Background Sexual parasites offer unique insights into the reproduction of unisexual and sexual populations. Because unisexuality is almost exclusively linked to the female sex, most studies addressed host-parasite dynamics in populations where sperm-dependent females dominate. Pelophylax water frogs from Central Europe include hybrids of both sexes, collectively named P. esculentus. They live syntopically with their parental species P. lessonae and/or P. ridibundus. Some hybrid lineages consist of all males providing a chance to understand the origin and perpetuation of a host-parasite (egg-dependent) system compared to sperm-dependent parthenogenesis.
Methods We focused on P. ridibundus-P. esculentus populations where P. ridibundus of both sexes lives together with only diploid P. esculentus males. Based on 17 microsatellite markers and six allozyme loci, we analyzed (i) the variability of individual genomes, (ii) the reproductive mode(s) of all-male hybrids, and (iii) the genealogical relationships between the hybrid and parental genomes.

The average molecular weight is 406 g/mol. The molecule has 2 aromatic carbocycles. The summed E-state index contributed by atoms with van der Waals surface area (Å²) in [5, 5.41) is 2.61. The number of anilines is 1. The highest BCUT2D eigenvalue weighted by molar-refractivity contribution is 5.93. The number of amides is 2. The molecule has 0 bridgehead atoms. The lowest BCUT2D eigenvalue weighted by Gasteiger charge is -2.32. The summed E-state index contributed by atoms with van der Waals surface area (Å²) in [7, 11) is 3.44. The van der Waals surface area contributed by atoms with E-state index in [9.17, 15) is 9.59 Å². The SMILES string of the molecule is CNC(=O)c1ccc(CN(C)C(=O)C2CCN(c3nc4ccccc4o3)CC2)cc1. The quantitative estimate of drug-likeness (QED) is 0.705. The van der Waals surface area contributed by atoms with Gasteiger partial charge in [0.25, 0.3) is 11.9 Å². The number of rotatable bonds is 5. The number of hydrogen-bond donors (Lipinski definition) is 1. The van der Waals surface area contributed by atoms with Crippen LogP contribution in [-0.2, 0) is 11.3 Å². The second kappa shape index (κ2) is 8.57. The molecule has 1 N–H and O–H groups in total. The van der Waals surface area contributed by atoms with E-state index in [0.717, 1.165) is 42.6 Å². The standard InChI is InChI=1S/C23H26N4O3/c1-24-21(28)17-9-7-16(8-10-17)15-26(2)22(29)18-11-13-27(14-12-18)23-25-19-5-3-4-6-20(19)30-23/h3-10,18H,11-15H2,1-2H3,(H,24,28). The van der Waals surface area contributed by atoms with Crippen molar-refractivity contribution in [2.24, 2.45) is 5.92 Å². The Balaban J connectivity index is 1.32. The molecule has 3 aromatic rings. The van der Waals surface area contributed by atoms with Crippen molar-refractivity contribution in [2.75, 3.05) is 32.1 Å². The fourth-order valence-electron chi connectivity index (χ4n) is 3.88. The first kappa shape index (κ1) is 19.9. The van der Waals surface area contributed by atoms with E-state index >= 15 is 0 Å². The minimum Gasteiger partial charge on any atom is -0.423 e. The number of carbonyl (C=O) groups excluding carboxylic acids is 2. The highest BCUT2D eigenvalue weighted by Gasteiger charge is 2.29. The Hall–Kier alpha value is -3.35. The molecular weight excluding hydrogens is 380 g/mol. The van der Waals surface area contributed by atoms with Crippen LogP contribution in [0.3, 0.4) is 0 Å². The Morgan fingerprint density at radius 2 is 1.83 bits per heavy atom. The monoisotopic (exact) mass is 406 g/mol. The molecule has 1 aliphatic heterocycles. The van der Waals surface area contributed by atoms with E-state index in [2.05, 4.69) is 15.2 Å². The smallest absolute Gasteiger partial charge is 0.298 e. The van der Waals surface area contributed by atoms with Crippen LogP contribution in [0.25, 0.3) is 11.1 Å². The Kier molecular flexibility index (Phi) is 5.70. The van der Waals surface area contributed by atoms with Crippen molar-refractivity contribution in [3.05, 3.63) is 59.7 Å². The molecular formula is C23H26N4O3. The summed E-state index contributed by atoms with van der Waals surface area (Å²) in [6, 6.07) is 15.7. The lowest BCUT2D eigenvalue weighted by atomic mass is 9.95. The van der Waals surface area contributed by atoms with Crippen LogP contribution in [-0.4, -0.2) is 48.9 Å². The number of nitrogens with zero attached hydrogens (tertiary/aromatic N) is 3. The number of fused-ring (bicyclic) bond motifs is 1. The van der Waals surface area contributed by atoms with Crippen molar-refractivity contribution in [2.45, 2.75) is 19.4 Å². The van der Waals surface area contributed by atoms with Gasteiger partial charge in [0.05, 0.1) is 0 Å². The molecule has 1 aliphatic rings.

Results Our microsatellite data revealed that P. esculentus males bear Mendelian-inherited ridibundus genomes while the lessonae genome represents a single clone. Our data indicate that this clone did not recently originate from adjacent P. lessonae populations, suggesting an older in situ or ex situ origin.
Conclusions Our results confirm that also males can perpetuate over many generations as the unisexual lineage and successfully compete with P. ridibundus males for eggs provided by P. ridibundus females. Natural persistence of such sex-specific hybrid populations allows to studying the similarities and differences between male and female reproductive parasitism in many biological settings.